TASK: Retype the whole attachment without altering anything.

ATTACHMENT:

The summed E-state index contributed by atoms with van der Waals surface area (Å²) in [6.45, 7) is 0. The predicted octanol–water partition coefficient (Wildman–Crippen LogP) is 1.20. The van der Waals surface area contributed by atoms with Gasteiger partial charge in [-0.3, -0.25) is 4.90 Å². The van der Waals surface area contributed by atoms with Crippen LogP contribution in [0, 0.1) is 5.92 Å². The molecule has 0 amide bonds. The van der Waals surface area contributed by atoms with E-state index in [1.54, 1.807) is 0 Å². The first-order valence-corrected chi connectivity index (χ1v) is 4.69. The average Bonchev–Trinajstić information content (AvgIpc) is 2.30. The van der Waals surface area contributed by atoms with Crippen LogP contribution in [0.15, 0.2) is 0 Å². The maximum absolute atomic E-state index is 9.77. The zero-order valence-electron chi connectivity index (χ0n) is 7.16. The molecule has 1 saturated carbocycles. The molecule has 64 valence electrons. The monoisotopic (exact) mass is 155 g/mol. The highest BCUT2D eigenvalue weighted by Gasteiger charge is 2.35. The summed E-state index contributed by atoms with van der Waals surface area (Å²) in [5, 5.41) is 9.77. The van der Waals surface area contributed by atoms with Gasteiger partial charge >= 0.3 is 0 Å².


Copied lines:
The summed E-state index contributed by atoms with van der Waals surface area (Å²) in [6.45, 7) is 0. The predicted octanol–water partition coefficient (Wildman–Crippen LogP) is 1.20. The van der Waals surface area contributed by atoms with Gasteiger partial charge in [-0.3, -0.25) is 4.90 Å². The van der Waals surface area contributed by atoms with Crippen LogP contribution in [0, 0.1) is 5.92 Å². The molecule has 0 amide bonds. The van der Waals surface area contributed by atoms with E-state index in [1.54, 1.807) is 0 Å². The first-order valence-corrected chi connectivity index (χ1v) is 4.69. The average Bonchev–Trinajstić information content (AvgIpc) is 2.30. The van der Waals surface area contributed by atoms with Crippen LogP contribution in [0.15, 0.2) is 0 Å². The maximum absolute atomic E-state index is 9.77. The zero-order valence-electron chi connectivity index (χ0n) is 7.16. The molecule has 1 saturated carbocycles. The molecule has 64 valence electrons. The monoisotopic (exact) mass is 155 g/mol. The highest BCUT2D eigenvalue weighted by Gasteiger charge is 2.35. The summed E-state index contributed by atoms with van der Waals surface area (Å²) in [5, 5.41) is 9.77. The van der Waals surface area contributed by atoms with Gasteiger partial charge >= 0.3 is 0 Å².